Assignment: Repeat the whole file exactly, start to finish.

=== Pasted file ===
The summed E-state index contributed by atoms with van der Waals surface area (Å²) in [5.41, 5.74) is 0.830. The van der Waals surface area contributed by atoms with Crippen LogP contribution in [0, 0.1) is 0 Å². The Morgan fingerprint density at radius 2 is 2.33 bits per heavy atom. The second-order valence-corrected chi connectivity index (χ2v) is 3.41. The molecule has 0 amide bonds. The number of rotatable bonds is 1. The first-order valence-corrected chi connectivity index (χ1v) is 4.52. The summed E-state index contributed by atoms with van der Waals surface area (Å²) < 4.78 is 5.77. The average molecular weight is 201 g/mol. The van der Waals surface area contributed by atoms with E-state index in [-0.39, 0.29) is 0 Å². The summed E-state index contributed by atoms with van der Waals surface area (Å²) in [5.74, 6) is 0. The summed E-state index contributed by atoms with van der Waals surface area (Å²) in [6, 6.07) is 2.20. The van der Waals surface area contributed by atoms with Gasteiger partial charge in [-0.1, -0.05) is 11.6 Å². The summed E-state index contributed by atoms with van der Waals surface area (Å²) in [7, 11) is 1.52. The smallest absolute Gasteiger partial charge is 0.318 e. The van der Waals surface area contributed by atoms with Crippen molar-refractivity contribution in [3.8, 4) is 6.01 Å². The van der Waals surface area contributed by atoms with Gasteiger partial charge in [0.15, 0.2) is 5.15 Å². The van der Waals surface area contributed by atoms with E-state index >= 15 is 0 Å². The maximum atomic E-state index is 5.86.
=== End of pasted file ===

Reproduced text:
The summed E-state index contributed by atoms with van der Waals surface area (Å²) in [5.41, 5.74) is 0.830. The van der Waals surface area contributed by atoms with Crippen LogP contribution in [0, 0.1) is 0 Å². The Morgan fingerprint density at radius 2 is 2.33 bits per heavy atom. The second-order valence-corrected chi connectivity index (χ2v) is 3.41. The molecule has 0 amide bonds. The number of rotatable bonds is 1. The first-order valence-corrected chi connectivity index (χ1v) is 4.52. The summed E-state index contributed by atoms with van der Waals surface area (Å²) < 4.78 is 5.77. The average molecular weight is 201 g/mol. The van der Waals surface area contributed by atoms with E-state index in [-0.39, 0.29) is 0 Å². The summed E-state index contributed by atoms with van der Waals surface area (Å²) in [5.74, 6) is 0. The summed E-state index contributed by atoms with van der Waals surface area (Å²) in [6, 6.07) is 2.20. The van der Waals surface area contributed by atoms with Gasteiger partial charge in [-0.1, -0.05) is 11.6 Å². The summed E-state index contributed by atoms with van der Waals surface area (Å²) in [7, 11) is 1.52. The smallest absolute Gasteiger partial charge is 0.318 e. The van der Waals surface area contributed by atoms with Crippen molar-refractivity contribution in [3.8, 4) is 6.01 Å². The van der Waals surface area contributed by atoms with Gasteiger partial charge in [0.15, 0.2) is 5.15 Å². The van der Waals surface area contributed by atoms with E-state index >= 15 is 0 Å². The maximum atomic E-state index is 5.86.